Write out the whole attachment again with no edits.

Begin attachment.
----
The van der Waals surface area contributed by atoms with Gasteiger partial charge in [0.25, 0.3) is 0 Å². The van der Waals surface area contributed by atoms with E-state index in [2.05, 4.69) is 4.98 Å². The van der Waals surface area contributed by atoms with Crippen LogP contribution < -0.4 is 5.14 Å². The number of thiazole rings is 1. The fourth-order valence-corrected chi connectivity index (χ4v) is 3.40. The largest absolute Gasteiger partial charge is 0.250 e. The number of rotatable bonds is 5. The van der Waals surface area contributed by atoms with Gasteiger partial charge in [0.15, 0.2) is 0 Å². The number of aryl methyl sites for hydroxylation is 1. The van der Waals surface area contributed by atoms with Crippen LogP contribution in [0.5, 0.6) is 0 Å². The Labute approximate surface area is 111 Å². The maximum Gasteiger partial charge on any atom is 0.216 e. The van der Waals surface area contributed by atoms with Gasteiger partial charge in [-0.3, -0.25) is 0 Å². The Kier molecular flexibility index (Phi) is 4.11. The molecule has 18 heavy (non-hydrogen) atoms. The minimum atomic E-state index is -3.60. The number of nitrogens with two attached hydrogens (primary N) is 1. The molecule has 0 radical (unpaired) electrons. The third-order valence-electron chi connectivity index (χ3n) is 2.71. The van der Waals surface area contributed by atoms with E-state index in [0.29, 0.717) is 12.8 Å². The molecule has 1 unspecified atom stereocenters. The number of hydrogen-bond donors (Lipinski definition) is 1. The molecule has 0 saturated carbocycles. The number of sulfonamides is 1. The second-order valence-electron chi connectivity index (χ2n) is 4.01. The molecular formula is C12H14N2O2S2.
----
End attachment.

The van der Waals surface area contributed by atoms with Gasteiger partial charge in [0.25, 0.3) is 0 Å². The van der Waals surface area contributed by atoms with E-state index in [2.05, 4.69) is 4.98 Å². The van der Waals surface area contributed by atoms with Crippen LogP contribution < -0.4 is 5.14 Å². The number of thiazole rings is 1. The fourth-order valence-corrected chi connectivity index (χ4v) is 3.40. The largest absolute Gasteiger partial charge is 0.250 e. The number of rotatable bonds is 5. The van der Waals surface area contributed by atoms with Gasteiger partial charge in [0.15, 0.2) is 0 Å². The number of aryl methyl sites for hydroxylation is 1. The van der Waals surface area contributed by atoms with Crippen LogP contribution in [0.5, 0.6) is 0 Å². The Labute approximate surface area is 111 Å². The maximum Gasteiger partial charge on any atom is 0.216 e. The van der Waals surface area contributed by atoms with Gasteiger partial charge in [-0.3, -0.25) is 0 Å². The Kier molecular flexibility index (Phi) is 4.11. The molecule has 18 heavy (non-hydrogen) atoms. The minimum atomic E-state index is -3.60. The number of nitrogens with two attached hydrogens (primary N) is 1. The molecule has 0 radical (unpaired) electrons. The third-order valence-electron chi connectivity index (χ3n) is 2.71. The van der Waals surface area contributed by atoms with E-state index in [0.29, 0.717) is 12.8 Å². The molecule has 1 unspecified atom stereocenters. The number of hydrogen-bond donors (Lipinski definition) is 1. The molecule has 0 saturated carbocycles. The number of sulfonamides is 1. The second-order valence-electron chi connectivity index (χ2n) is 4.01. The molecular formula is C12H14N2O2S2.